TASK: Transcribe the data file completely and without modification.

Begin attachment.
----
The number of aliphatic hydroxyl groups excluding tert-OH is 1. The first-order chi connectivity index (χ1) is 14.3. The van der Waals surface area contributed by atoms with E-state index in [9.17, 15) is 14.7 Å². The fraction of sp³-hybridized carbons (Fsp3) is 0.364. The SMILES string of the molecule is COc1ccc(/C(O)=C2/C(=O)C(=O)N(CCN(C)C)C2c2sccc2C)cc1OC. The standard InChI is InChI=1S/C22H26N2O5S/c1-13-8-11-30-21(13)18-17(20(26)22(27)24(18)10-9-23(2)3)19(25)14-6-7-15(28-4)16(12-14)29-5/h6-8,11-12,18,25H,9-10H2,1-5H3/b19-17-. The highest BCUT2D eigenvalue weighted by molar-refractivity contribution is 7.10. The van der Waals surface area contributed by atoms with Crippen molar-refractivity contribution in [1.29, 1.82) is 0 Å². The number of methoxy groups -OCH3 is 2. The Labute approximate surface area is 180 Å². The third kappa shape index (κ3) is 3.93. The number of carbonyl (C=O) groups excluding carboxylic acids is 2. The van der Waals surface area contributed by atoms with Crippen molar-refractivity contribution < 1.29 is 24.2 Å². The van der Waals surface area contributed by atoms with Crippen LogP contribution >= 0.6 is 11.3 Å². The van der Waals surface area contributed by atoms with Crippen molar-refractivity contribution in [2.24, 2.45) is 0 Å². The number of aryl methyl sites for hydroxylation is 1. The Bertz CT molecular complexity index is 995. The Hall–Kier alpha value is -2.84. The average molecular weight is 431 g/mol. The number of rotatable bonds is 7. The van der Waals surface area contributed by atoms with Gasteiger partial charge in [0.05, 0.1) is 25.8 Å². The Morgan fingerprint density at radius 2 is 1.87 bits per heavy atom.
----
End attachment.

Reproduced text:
The number of aliphatic hydroxyl groups excluding tert-OH is 1. The first-order chi connectivity index (χ1) is 14.3. The van der Waals surface area contributed by atoms with E-state index in [9.17, 15) is 14.7 Å². The fraction of sp³-hybridized carbons (Fsp3) is 0.364. The SMILES string of the molecule is COc1ccc(/C(O)=C2/C(=O)C(=O)N(CCN(C)C)C2c2sccc2C)cc1OC. The standard InChI is InChI=1S/C22H26N2O5S/c1-13-8-11-30-21(13)18-17(20(26)22(27)24(18)10-9-23(2)3)19(25)14-6-7-15(28-4)16(12-14)29-5/h6-8,11-12,18,25H,9-10H2,1-5H3/b19-17-. The highest BCUT2D eigenvalue weighted by molar-refractivity contribution is 7.10. The van der Waals surface area contributed by atoms with Crippen molar-refractivity contribution in [1.29, 1.82) is 0 Å². The number of methoxy groups -OCH3 is 2. The Labute approximate surface area is 180 Å². The third kappa shape index (κ3) is 3.93. The number of carbonyl (C=O) groups excluding carboxylic acids is 2. The van der Waals surface area contributed by atoms with Crippen molar-refractivity contribution < 1.29 is 24.2 Å². The van der Waals surface area contributed by atoms with Crippen LogP contribution >= 0.6 is 11.3 Å². The van der Waals surface area contributed by atoms with Crippen molar-refractivity contribution in [2.24, 2.45) is 0 Å². The number of aryl methyl sites for hydroxylation is 1. The Bertz CT molecular complexity index is 995. The Hall–Kier alpha value is -2.84. The average molecular weight is 431 g/mol. The number of rotatable bonds is 7. The van der Waals surface area contributed by atoms with Gasteiger partial charge in [0.05, 0.1) is 25.8 Å². The Morgan fingerprint density at radius 2 is 1.87 bits per heavy atom.